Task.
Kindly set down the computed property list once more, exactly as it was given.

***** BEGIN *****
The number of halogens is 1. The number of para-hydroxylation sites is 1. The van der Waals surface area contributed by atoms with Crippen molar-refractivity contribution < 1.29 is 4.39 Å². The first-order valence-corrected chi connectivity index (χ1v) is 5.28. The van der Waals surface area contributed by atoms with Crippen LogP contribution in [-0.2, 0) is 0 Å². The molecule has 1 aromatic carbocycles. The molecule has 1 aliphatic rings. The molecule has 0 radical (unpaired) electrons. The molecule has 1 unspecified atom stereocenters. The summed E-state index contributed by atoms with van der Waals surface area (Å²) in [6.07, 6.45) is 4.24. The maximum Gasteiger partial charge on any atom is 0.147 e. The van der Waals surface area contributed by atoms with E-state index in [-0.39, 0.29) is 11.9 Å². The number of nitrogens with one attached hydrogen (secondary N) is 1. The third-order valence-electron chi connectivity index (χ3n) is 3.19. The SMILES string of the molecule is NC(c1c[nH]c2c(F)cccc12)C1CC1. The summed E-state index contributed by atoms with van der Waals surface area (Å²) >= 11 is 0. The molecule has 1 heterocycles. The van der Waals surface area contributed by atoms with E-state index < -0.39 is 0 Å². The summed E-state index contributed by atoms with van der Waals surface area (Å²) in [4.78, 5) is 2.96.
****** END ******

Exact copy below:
The number of halogens is 1. The number of para-hydroxylation sites is 1. The van der Waals surface area contributed by atoms with Crippen molar-refractivity contribution < 1.29 is 4.39 Å². The first-order valence-corrected chi connectivity index (χ1v) is 5.28. The van der Waals surface area contributed by atoms with Crippen LogP contribution in [-0.2, 0) is 0 Å². The molecule has 1 aromatic carbocycles. The molecule has 1 aliphatic rings. The molecule has 0 radical (unpaired) electrons. The molecule has 1 unspecified atom stereocenters. The summed E-state index contributed by atoms with van der Waals surface area (Å²) in [6.07, 6.45) is 4.24. The maximum Gasteiger partial charge on any atom is 0.147 e. The van der Waals surface area contributed by atoms with E-state index in [-0.39, 0.29) is 11.9 Å². The number of nitrogens with one attached hydrogen (secondary N) is 1. The third-order valence-electron chi connectivity index (χ3n) is 3.19. The SMILES string of the molecule is NC(c1c[nH]c2c(F)cccc12)C1CC1. The summed E-state index contributed by atoms with van der Waals surface area (Å²) >= 11 is 0. The molecule has 1 heterocycles. The van der Waals surface area contributed by atoms with E-state index < -0.39 is 0 Å². The summed E-state index contributed by atoms with van der Waals surface area (Å²) in [4.78, 5) is 2.96.